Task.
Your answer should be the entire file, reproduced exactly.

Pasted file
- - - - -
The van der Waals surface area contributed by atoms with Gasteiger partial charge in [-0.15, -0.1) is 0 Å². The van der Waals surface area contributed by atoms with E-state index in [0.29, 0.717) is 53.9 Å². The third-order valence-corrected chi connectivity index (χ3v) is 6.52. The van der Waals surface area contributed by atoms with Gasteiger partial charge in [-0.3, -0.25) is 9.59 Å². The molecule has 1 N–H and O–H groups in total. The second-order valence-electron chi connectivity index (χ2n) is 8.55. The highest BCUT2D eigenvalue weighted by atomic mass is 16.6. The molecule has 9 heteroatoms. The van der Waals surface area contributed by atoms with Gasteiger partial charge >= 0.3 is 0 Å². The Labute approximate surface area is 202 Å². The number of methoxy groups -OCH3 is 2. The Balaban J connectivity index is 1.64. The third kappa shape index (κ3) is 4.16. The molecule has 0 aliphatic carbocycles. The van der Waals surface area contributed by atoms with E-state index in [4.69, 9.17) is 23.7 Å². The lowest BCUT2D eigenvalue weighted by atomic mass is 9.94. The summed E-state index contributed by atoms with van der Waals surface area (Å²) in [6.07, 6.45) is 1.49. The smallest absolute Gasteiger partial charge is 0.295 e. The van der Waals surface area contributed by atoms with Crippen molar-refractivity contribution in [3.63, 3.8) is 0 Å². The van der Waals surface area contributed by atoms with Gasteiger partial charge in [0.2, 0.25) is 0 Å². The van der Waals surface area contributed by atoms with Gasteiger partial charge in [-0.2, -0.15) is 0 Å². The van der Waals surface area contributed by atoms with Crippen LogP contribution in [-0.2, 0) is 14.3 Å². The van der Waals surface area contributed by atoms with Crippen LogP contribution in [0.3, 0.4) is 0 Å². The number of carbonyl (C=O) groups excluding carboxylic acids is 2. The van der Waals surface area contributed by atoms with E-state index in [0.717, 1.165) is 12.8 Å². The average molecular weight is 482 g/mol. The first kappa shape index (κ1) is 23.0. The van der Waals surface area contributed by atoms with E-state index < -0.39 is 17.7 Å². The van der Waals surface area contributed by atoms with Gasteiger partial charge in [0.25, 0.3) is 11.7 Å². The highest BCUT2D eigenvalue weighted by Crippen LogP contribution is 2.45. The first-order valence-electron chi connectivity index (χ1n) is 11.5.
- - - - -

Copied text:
The van der Waals surface area contributed by atoms with Gasteiger partial charge in [-0.15, -0.1) is 0 Å². The van der Waals surface area contributed by atoms with E-state index in [0.29, 0.717) is 53.9 Å². The third-order valence-corrected chi connectivity index (χ3v) is 6.52. The van der Waals surface area contributed by atoms with Gasteiger partial charge in [-0.3, -0.25) is 9.59 Å². The molecule has 1 N–H and O–H groups in total. The second-order valence-electron chi connectivity index (χ2n) is 8.55. The highest BCUT2D eigenvalue weighted by atomic mass is 16.6. The molecule has 9 heteroatoms. The van der Waals surface area contributed by atoms with Gasteiger partial charge >= 0.3 is 0 Å². The Labute approximate surface area is 202 Å². The number of methoxy groups -OCH3 is 2. The Balaban J connectivity index is 1.64. The third kappa shape index (κ3) is 4.16. The molecule has 0 aliphatic carbocycles. The van der Waals surface area contributed by atoms with E-state index in [4.69, 9.17) is 23.7 Å². The lowest BCUT2D eigenvalue weighted by atomic mass is 9.94. The summed E-state index contributed by atoms with van der Waals surface area (Å²) in [6.07, 6.45) is 1.49. The smallest absolute Gasteiger partial charge is 0.295 e. The van der Waals surface area contributed by atoms with Crippen molar-refractivity contribution in [3.63, 3.8) is 0 Å². The van der Waals surface area contributed by atoms with Gasteiger partial charge in [0.2, 0.25) is 0 Å². The van der Waals surface area contributed by atoms with Gasteiger partial charge in [-0.2, -0.15) is 0 Å². The van der Waals surface area contributed by atoms with Crippen LogP contribution in [-0.2, 0) is 14.3 Å². The van der Waals surface area contributed by atoms with Crippen LogP contribution in [0.3, 0.4) is 0 Å². The number of carbonyl (C=O) groups excluding carboxylic acids is 2. The van der Waals surface area contributed by atoms with E-state index in [0.717, 1.165) is 12.8 Å². The average molecular weight is 482 g/mol. The first kappa shape index (κ1) is 23.0. The van der Waals surface area contributed by atoms with E-state index < -0.39 is 17.7 Å². The van der Waals surface area contributed by atoms with Gasteiger partial charge in [0.25, 0.3) is 11.7 Å². The highest BCUT2D eigenvalue weighted by Crippen LogP contribution is 2.45. The first-order valence-electron chi connectivity index (χ1n) is 11.5.